This post is drawn from a conversation with Lindy Amato, Director of Professional Affairs at the Ontario Teachers’ Federation. She spoke with us about some of the next steps in education and educational policy in Ontario and shared links to a number of related resources and news reports:
Recently, Ontario has been cited by OECD and others as an educational “success” story and a “system on the move.” That success has been marked by a concerted focus on a small set of key goals, collaboration, and the development of a high level of trust among all involved in the educational system. Over the past ten years, those key goals included:
- increasing achievement scores
- raising the number of graduates from high school
- narrowing achievement gaps
- building public confidence in the public education system.
As Amato put it “everybody climbed on board, there was labor peace for the most part, and that was the focus for every teacher, every director, every school, and every minister.” This climate of cooperation facilitated collaborations between the Government and the teachers’ organizations on diverse initiatives including teacher performance appraisal, a New Teacher Induction Program, and the Teacher Learning and Leadership Program. In a widely circulated paper, Michael Fullan, has also described how far the system has come from what he called good but stagnant results and a “downtrodden state” in 2003 and laid out what the next steps might be.
From Amato’s perspective, the challenge is to maintain the gains, address performance areas that need improvement, and then go further. In particular, the government wants to address declines in math scores as well as a continuing performance gap between aboriginal students and other students. The Premier Kathleen Wynne also recently emphasized the need to broaden the focus of the educational system to include higher order skills, creativity, citizenship, and other capacities needed for work and life in the 21st Century. “That’s the tension in the system,” Amato explained, “to address those challenges and make further improvements.” The tension is reflected in the desire by some to move away from the traditional, content-heavy curriculum and allow much more flexibility in learning experiences while the system continues to rely on assessments of relatively narrow academic outcomes.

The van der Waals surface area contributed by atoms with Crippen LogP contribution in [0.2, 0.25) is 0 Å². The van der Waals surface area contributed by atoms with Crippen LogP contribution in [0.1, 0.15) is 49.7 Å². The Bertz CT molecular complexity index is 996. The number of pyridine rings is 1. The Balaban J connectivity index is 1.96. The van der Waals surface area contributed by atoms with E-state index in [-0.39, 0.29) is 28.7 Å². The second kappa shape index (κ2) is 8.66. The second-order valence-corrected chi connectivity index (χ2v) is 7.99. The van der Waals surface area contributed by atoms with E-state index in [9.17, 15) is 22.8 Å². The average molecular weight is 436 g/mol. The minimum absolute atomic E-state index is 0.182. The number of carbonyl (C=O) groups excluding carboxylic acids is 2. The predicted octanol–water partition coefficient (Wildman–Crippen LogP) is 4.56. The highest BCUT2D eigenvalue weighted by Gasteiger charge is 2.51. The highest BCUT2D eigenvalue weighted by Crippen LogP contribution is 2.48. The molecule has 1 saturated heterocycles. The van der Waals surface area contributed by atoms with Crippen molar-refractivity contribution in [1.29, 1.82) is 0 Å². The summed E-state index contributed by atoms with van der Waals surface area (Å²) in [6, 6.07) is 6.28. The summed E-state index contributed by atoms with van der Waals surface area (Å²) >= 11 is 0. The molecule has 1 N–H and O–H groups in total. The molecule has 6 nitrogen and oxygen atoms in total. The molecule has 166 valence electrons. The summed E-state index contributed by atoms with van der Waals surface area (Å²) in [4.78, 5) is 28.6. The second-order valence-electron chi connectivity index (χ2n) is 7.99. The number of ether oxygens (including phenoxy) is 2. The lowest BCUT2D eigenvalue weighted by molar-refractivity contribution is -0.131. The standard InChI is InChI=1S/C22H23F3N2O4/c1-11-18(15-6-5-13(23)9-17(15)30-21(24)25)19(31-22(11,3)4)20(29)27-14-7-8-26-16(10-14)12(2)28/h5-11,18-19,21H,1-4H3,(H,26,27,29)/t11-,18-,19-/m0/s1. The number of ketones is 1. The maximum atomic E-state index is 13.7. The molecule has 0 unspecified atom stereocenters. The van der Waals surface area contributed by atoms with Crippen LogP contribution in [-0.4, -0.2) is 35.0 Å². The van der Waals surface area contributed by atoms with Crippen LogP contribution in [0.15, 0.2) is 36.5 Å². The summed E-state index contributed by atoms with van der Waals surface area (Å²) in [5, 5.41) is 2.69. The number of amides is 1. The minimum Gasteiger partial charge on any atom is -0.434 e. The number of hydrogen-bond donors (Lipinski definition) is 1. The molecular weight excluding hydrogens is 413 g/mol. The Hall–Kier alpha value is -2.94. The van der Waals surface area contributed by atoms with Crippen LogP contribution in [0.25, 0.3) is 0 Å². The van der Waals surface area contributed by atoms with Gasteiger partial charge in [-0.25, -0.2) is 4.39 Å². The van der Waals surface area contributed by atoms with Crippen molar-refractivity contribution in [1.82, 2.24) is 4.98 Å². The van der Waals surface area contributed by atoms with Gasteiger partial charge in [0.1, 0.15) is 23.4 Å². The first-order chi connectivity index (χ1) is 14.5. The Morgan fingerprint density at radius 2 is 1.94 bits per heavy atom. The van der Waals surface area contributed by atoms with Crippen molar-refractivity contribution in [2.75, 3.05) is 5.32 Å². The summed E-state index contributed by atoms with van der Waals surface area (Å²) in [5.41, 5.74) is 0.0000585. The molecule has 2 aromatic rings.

Adding to the challenges, concerns about the economy and the implications for the education budget are coming to the forefront with new negotiations between the teachers’ unions and the government slated to take place in the spring. Although negotiations over the past ten years generally went smoothly, the most recent round was much more contentious. Ontario’s oversupply of teachers is another cause for concern. The Toronto Globe and Mail cited one report revealing that almost a third of teacher education graduates in and near Ontario in 2011 were unable to find jobs in their fields, a sharp increase from about three percent in 2006. In response, the government announced an expanded initial teacher education program to be launched in 2015. The program is designed to halve the number of teachers who graduate every year while doubling the length of time required to get a degree.
Looking ahead, the next round of negotiations between the provincial government and the teachers’ unions will be crucial not only in determining if and how these issues will be addressed, but also setting the tone and determining whether the coming years will be accompanied by the same kind of trust, coherence, and collaboration that characterized the last ten years. Adding to the uncertainty, the current government is a minority government and the next call for elections may come in the middle of the education negotiations expected to begin next spring.